Name of the Student : Fayez Abu- Helo
Name of the supervisor/s : Dr. Saed Khayat
Dr. Ziad Mimi
Title of the thesis :

Spatial and Temporal Variations in the Hydrochemistry and Isotopic Compositions of the Groundwater in the Jordan Rift Valley.

Abstract :  

The interpretation of monitoring of Groundwater from the springs along Wadi Al-Qilt stream in the Jerusalem–Ramallah Mountain slope area and in the Jericho Plain, West Bank, Palestine, and for the precipitation in the Jerusalem Ramallah sub-basin during the hydrological year 2006-2007 has been carried out. Intended for the anthropogenic nitrate and dissolved organic carbon in the springs and precipitation, along with spatially and temporally variations of other geogenic (natural) an anthropogenic chemical composition of the groundwater as will as stable isotopes ?18O and ?2H.

A detailed analysis of dissolved species reveals that besides dissolution of carbonates, also nitrate, chloride, and sulfate are leached from soil and the aquifer rocks together with small amounts of Mg. Thus, Mg not only originates from carbonates but also from Mg-Cl saline waters included in the rocks. The Mg-Cl saline water problem should be handled in proper way as a potential source for freshwater deterioration that is drained from the upper mountain and deteriorate as soon approach further to the east near Jericho boarder.

The spatial temporal changes in the hydrochemistry of the aquifer reveals that the problem of freshwater deterioration complicated as a function of groundwater residence time and it’s long contact with the aquifer matrix and saline bodies. The main factors affected the groundwater residence time and flow rate are the geological structure of the aquifer, the amount of active recharge to the aquifer, and the recharge mechanism. The residence time as well as the intensity of recharge (precipitation) plays the important role and found to be responsible in controlling the changes in the chemical composition of spring water which is mainly affected by the distance from the main recharge area. It was found that the groundwater in the springs near Jericho boarders, namely Sulatn and Dyouk springs have long residence time and older age than those springs in the upper part of Wadi Qilt. This was indicated by the relatively higher Mg/Ca molar ratio as well as more enriched 2H isotopic signature.

A very important indicator is the oxidation of organics derived from sewage and garbage resulting in variable dissolved CO2. High CO2 yields lower pH values and thus under saturation with respect to calcite (and dolomite). Low CO2 concentrations result in over saturation, witch means that calcite saturation accrues at the end of the rainy season. This observation was clear at the beginning of the winter season effect is particularly high at the beginning of the winter season and lowest at its end. While the springs water show a shock in the NO3 and DOC values several weeks after a significant storm event. The values of DOC in groundwater reach over than 12 mg/L in Qilt and Dyouk springs in values which might consists a potential health risk if the water was chlorinated for drinking purposes.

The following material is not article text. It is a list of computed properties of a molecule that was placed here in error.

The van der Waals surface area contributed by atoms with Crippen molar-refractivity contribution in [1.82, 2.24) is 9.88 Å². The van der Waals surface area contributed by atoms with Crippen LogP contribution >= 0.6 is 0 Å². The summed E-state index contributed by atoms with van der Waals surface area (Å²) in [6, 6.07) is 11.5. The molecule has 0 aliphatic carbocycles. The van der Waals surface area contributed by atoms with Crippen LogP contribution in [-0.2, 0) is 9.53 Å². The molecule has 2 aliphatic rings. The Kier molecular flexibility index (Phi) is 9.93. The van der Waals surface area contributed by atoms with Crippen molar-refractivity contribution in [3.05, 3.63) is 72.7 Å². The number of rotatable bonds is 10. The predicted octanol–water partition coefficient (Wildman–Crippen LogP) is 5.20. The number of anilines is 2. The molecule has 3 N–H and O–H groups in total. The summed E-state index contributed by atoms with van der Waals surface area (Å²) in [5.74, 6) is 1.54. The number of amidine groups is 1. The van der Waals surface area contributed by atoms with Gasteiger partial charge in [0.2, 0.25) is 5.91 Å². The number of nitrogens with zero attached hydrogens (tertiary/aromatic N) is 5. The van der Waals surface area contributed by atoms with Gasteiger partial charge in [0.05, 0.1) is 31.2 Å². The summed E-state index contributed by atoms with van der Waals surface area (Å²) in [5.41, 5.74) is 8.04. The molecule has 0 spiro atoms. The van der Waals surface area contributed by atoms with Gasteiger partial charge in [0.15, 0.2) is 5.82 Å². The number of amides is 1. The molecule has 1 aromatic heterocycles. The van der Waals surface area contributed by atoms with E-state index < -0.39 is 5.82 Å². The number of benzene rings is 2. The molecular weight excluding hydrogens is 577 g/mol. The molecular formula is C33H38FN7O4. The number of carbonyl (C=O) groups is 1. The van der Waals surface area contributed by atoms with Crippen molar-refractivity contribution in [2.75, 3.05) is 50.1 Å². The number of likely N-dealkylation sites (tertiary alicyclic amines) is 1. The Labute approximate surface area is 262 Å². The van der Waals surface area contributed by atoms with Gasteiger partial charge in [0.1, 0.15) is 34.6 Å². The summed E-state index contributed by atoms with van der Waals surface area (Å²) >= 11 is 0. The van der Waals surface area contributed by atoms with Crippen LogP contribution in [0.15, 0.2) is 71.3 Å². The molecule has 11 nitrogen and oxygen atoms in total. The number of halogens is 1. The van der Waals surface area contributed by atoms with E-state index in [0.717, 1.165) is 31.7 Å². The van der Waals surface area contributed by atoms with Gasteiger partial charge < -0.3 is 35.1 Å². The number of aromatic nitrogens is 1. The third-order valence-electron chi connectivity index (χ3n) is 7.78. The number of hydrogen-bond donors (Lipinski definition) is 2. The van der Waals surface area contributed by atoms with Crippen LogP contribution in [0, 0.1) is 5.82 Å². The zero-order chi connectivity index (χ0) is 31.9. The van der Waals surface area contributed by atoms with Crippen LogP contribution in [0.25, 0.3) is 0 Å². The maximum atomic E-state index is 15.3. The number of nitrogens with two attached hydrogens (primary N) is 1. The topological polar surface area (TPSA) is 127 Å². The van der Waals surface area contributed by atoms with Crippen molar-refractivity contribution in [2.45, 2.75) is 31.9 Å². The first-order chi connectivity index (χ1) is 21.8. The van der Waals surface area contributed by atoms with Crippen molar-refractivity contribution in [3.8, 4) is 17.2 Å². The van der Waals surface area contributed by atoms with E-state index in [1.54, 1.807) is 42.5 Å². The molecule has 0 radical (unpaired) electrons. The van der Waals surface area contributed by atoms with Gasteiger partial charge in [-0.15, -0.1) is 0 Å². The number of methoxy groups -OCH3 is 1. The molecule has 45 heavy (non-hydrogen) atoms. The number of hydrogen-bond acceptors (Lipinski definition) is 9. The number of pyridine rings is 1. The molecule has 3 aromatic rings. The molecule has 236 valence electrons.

The rainwater samples show a high nitrate values after the first rain event and directly after dry period between storms. These values tend to get lower as the winter season proceeds under the washout effect for the atmospheric pollutants. The response of the karstic systems to the precipitations and the nitrate content are quite heterogeneous and depend on the hydrological state of the system as well as the time and the intensity of the storm events. The effluent of different anthropogenic pollutants from sewage water of the settlements, Bedoins, and animals surrounding the wadi was varied also depending on the storm intensity and the length of dry period between each rain event. The degradation of dissolved organic matter is a major source for increase the water hardness and mineralization The isotopi signatures for the rain events along the rainy season found varied depending on the weather conditions, Orographic effects (altitude effect). The local meteoric water line (LMWL) was: ?2H =7.95 ?18O + 19.75 ‰ SMOW.

Two zones of recharge are distinguishable. Zone 1 represented by Ein Fara and Ein Qilt, witch is fed directly through the infiltration of meteoric water and surface runoff from the mountains along the eastern mountain slopes with less groundwater residence time and high flow rate. Zone 2 appears near the western border of Jericho at the foothills, which is mainly fed by the underground water flow from the eastern slopes with low surface infiltration rate. But it shows higher groundwater residence time and slow flow rate than zone 1. Both zones have varied isotopic signatures where the later zone shows more enriched deuterium values in the early season which confirmed the long residence of the groundwater that flushed out later and replaced by the new replenished groundwater with more depleted values. The main factors affected the groundwater residence time and flow rate are the geological structure of the aquifer, the amount of active recharge to the aquifer, and the recharge mechanism. The results thus might be very useful for more efficient freshwater exploitation in the region, therefore pre-cautions should take place for the replenished water. The runoff water should not be freely infiltrated along the Wadi since it has a bad infiltration zone in one of its parts (zone 2) and thus much more water could be lost evaporation.